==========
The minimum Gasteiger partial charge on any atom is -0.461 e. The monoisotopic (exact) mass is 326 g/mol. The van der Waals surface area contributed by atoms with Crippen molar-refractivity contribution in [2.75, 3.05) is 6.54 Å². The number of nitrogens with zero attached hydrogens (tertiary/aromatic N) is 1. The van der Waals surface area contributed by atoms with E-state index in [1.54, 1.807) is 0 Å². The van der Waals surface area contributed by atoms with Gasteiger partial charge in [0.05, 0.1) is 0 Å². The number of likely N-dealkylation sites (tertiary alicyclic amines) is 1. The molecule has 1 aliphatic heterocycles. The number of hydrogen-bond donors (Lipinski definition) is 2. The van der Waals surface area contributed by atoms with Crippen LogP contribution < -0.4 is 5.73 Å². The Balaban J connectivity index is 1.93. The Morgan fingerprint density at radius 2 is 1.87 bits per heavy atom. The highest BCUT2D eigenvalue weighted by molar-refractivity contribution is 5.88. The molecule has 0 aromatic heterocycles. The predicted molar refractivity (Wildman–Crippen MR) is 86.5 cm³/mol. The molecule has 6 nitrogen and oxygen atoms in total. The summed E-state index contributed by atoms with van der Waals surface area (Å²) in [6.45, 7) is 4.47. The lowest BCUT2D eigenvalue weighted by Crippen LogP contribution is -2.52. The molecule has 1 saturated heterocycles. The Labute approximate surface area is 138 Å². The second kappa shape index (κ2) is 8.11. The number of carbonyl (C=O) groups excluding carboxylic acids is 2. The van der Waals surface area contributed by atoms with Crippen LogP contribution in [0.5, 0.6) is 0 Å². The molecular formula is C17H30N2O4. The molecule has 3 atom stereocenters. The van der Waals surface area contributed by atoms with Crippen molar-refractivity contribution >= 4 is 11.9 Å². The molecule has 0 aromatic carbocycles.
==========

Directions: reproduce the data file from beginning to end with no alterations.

The minimum Gasteiger partial charge on any atom is -0.461 e. The monoisotopic (exact) mass is 326 g/mol. The van der Waals surface area contributed by atoms with Crippen molar-refractivity contribution in [2.75, 3.05) is 6.54 Å². The number of nitrogens with zero attached hydrogens (tertiary/aromatic N) is 1. The van der Waals surface area contributed by atoms with E-state index in [1.54, 1.807) is 0 Å². The van der Waals surface area contributed by atoms with Gasteiger partial charge in [0.05, 0.1) is 0 Å². The number of likely N-dealkylation sites (tertiary alicyclic amines) is 1. The molecule has 1 aliphatic heterocycles. The number of hydrogen-bond donors (Lipinski definition) is 2. The van der Waals surface area contributed by atoms with Crippen LogP contribution < -0.4 is 5.73 Å². The Balaban J connectivity index is 1.93. The Morgan fingerprint density at radius 2 is 1.87 bits per heavy atom. The highest BCUT2D eigenvalue weighted by molar-refractivity contribution is 5.88. The molecule has 0 aromatic heterocycles. The predicted molar refractivity (Wildman–Crippen MR) is 86.5 cm³/mol. The molecule has 6 nitrogen and oxygen atoms in total. The summed E-state index contributed by atoms with van der Waals surface area (Å²) in [6.45, 7) is 4.47. The lowest BCUT2D eigenvalue weighted by Crippen LogP contribution is -2.52. The molecule has 1 saturated heterocycles. The Labute approximate surface area is 138 Å². The second kappa shape index (κ2) is 8.11. The number of carbonyl (C=O) groups excluding carboxylic acids is 2. The van der Waals surface area contributed by atoms with Crippen LogP contribution in [0.5, 0.6) is 0 Å². The molecular formula is C17H30N2O4. The molecule has 3 atom stereocenters. The van der Waals surface area contributed by atoms with Crippen molar-refractivity contribution >= 4 is 11.9 Å². The molecule has 0 aromatic carbocycles.